The Liberal Democrats have outlined plans to ban the sale of diesel-powered cars and small vans by 2025 within the party’s general election manifesto, published today.
The party, led by Tim Farron, vowed to implement the plan with the aid of a diesel scrappage scheme and the extension of Ultra-Low Emission Zones to ten more towns and cities.
“All private hire vehicles and diesel buses licensed to operate in urban areas to run on ultra-low emission or zero emission fuels within five years,” the party’s manifesto added.
The Lib Dems also plan to “reform vehicle taxation to encourage sales of electric and low-emission vehicles and develop electric vehicle infrastructure including universal charging points”.
Alex Buttle, director, car buying website Motorway.co.uk, was quick to question the party’s plans for diesel vehicles. Buttle said: “A total ban on diesel cars is likely to be highly unpopular for the car-owning electorate - 39% of which own diesel vehicles. And the value of diesel vehicles would tumble immediately if this policy was put into place.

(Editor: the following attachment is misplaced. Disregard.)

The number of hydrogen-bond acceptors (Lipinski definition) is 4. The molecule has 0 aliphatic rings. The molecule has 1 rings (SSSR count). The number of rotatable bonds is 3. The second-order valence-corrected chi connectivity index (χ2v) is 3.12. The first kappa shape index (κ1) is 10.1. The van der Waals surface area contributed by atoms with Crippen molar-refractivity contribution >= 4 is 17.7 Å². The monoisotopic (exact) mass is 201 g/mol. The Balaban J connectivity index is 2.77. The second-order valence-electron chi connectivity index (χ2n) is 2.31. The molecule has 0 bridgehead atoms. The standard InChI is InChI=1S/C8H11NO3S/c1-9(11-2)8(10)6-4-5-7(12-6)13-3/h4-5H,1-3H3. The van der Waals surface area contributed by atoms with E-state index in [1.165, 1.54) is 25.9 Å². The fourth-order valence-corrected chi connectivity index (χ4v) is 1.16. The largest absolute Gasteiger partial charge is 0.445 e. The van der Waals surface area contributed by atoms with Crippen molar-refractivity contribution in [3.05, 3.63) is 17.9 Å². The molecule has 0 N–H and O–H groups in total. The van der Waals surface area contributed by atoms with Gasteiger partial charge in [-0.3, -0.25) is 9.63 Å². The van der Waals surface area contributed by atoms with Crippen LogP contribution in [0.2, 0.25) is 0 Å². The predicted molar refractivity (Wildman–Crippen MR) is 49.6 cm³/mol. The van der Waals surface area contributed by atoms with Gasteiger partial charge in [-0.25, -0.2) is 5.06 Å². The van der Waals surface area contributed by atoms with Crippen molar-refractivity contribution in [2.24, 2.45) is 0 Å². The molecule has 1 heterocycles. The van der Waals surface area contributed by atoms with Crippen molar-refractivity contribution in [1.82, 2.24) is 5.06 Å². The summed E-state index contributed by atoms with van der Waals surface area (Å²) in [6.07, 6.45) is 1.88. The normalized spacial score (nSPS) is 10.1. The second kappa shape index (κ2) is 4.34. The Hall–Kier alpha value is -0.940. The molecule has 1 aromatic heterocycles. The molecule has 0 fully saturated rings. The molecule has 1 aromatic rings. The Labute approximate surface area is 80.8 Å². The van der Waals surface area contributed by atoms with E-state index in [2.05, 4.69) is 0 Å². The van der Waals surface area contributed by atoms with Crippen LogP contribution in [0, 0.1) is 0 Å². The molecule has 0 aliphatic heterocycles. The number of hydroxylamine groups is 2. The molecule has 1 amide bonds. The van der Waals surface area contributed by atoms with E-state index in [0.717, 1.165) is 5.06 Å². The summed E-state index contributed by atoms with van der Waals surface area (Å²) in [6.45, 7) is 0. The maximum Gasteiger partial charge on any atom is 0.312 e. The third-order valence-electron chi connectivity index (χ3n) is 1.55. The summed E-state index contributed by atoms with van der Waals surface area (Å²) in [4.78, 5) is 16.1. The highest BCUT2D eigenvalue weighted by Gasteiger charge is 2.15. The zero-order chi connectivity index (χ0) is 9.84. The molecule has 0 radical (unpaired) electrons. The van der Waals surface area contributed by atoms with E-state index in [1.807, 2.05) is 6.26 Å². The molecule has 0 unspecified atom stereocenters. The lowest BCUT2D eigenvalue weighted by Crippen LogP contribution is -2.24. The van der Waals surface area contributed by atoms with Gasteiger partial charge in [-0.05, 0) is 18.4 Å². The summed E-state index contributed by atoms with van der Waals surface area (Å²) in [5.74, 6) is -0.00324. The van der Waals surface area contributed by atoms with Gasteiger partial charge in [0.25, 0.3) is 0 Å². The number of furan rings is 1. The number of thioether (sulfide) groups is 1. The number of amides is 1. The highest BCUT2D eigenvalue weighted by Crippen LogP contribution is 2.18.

“Everyone now knows diesel cars are high-polluting, although car owners were encouraged to buy them for their fuel efficiency a decade ago.
“A rapid phase-out of new diesel cars makes sense, but that shouldn't extend to used diesel vehicles, to protect the personal finances of UK drivers.”
The current Conservative government’s clean air plan – likely to include the creation of clean air zones within which authorities could charge a “toxin tax” to the worst emitting vehicles – is due to be published by July 31.
Details of a "targeted" car scrappage scheme were featured in technical documents supporting the main consultation paper, detailing a possible £8,000 incentive to 15,000 owners of the UK’s most polluting cars to make the move to EVs.